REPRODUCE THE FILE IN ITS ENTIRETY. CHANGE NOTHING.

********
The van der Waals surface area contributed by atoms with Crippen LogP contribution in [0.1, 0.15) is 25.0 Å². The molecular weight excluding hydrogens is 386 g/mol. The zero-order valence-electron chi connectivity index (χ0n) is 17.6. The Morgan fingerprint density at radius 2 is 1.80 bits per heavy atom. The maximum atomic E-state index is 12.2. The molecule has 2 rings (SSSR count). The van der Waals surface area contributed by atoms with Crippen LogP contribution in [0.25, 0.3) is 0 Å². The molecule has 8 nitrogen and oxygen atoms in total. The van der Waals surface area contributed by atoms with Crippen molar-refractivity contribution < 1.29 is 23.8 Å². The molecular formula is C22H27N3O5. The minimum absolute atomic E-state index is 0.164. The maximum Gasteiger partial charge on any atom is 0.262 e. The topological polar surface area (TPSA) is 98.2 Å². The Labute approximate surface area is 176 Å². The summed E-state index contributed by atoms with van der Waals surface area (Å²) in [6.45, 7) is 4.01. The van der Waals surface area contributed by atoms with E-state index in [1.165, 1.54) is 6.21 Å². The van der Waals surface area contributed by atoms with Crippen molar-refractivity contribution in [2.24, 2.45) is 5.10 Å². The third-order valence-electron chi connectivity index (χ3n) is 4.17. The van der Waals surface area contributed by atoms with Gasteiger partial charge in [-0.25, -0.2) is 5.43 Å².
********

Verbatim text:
The van der Waals surface area contributed by atoms with Crippen LogP contribution in [0.1, 0.15) is 25.0 Å². The molecular weight excluding hydrogens is 386 g/mol. The zero-order valence-electron chi connectivity index (χ0n) is 17.6. The Morgan fingerprint density at radius 2 is 1.80 bits per heavy atom. The maximum atomic E-state index is 12.2. The molecule has 2 rings (SSSR count). The van der Waals surface area contributed by atoms with Crippen LogP contribution in [0.25, 0.3) is 0 Å². The molecule has 8 nitrogen and oxygen atoms in total. The van der Waals surface area contributed by atoms with Crippen molar-refractivity contribution < 1.29 is 23.8 Å². The molecular formula is C22H27N3O5. The minimum absolute atomic E-state index is 0.164. The maximum Gasteiger partial charge on any atom is 0.262 e. The topological polar surface area (TPSA) is 98.2 Å². The Labute approximate surface area is 176 Å². The summed E-state index contributed by atoms with van der Waals surface area (Å²) in [6.45, 7) is 4.01. The van der Waals surface area contributed by atoms with E-state index in [1.165, 1.54) is 6.21 Å². The van der Waals surface area contributed by atoms with Crippen molar-refractivity contribution in [2.24, 2.45) is 5.10 Å². The third-order valence-electron chi connectivity index (χ3n) is 4.17. The van der Waals surface area contributed by atoms with Gasteiger partial charge in [-0.25, -0.2) is 5.43 Å².